Despite a slight disappointment in Plague, the fourth book in this series, I read Fear straight after it – and Grant definitely got his writing mojo back!!
The FAYZ is still as deadly as ever, but this book focuses on the way the FAYZ is changing rather than the people in it. Nobody’s developing new powers except the gaiaphage, the creature that seems to have been taking advantage of the FAYZ to grow, take over and destroy. There’s an uneasy sense of peace between Perdido Beach and the lake, and the changing relationship between Sam and Caine is fascinating – they’re forced to work together and collaborate but how can they ever trust one another? There’s also some great moments for other characters such as Quinn, who started the series with potential but was left alone for quite a while in the other books.
Things that annoyed me in Plague have also changed – Astrid has grown up and learned to get on with the business of survival, whatever the cost. There’s less of the irritating phrases, too. Sadly there has crept in some of the ‘Astrid was always known as a genius’ phrasing which tends to arrive after three or four books, when a writer seems to think they need to add in helpful backstory to anyone lazy enough not to have read the first three!! Still, Grant doesn’t belabour it too much, so I can forgive him that, I guess 🙂
This book sees the FAYZ gradually going dark as the barrier between it and the outside world turns black instead of the reflection it’s been so far – and Grant starts the book in quite a surprising way – by giving us Connie Temple’s reaction to the FAYZ. Connie’s from outside the barrier, Sam and Caine’s mother, and the first voice we’ve heard from outside. It’s a brave move at this point in the game to change the dynamic so significantly, but it feels right to do it at this moment and certainly builds up the tension and conflict heading for the moment when the two must – surely – come together.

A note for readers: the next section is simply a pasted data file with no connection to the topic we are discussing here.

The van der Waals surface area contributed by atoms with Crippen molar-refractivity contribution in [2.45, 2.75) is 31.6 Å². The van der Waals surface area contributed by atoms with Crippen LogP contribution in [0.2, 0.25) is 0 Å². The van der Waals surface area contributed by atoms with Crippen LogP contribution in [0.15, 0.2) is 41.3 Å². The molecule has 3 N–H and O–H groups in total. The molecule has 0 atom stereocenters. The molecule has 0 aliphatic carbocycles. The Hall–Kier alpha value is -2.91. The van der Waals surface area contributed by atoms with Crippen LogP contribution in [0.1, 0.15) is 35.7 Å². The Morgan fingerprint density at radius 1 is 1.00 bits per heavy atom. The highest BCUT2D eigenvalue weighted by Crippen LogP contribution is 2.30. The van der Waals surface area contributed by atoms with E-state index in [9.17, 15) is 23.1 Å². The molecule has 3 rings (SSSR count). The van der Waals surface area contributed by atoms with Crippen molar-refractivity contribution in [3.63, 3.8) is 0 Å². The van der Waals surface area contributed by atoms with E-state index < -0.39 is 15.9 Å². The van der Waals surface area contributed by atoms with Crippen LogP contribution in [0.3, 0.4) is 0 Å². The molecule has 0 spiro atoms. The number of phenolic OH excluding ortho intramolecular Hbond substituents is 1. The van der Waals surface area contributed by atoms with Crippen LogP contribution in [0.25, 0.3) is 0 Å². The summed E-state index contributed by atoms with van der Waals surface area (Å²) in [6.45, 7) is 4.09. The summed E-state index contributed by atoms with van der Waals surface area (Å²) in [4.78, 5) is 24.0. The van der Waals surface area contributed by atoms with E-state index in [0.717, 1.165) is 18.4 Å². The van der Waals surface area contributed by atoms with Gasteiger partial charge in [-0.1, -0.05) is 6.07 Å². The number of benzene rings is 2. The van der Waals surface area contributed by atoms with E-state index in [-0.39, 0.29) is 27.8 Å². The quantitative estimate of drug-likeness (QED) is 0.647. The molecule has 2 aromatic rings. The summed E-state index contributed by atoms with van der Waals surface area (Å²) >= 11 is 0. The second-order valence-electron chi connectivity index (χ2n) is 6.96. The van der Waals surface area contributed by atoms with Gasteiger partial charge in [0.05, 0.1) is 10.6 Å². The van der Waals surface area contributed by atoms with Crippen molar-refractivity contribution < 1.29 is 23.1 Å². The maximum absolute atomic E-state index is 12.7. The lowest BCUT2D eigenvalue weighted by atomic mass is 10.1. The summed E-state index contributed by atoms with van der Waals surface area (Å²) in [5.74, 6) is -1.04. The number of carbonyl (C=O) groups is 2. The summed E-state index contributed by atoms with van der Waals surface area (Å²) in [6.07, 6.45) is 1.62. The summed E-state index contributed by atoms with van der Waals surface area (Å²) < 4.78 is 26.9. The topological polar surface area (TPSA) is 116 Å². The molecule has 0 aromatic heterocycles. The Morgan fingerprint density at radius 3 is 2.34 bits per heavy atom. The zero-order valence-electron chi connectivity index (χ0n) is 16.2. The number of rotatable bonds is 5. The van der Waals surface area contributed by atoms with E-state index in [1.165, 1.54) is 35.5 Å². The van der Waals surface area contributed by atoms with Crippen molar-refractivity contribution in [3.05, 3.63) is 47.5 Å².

Online there’s all sorts of rumours, from the past couple of years by the look of it, about adapting this series into a film or tv show. I’m not convinced it would translate well, and I think it would be tricky for anyone trying. As YA novel, this is really being aimed at 14+, I would imagine. There is some incredible violence – whipping people to death, cutting them apart, cannibalism etc – (although ironically, and leaving me in a constant state of despair over priorities, the sex is remarkably tame and discreet). It is, however, an integral part of the series and demonstrates the violence that children (people generally) are capable of, and the way that society can disintegrate so completely. Again, it’s the Lord of the Flies only this time it’s lost its public school veneer of civilisation that Ralph tried so hard to create (I really hope at the end of Light, some army officer comes up to Sam and tries to tell him the modern American equivalent of ‘jolly good show’). Without that violence, it loses a lot of what it’s about, thematically, yet I think that violence would render it an 18, looking at the rating of The Walking Dead, for example, which strikes me as a similar level. An interesting dilemma for anyone who tries to take it on. It also raises the perennial question of age ratings on books, something I am firmly against, but I do have some sympathy for parents who are trying to protect their children and feel like they’re struggling.
A very strong book, racing through – definitely a series when you should have all the books to dive into the next one as you close the cover!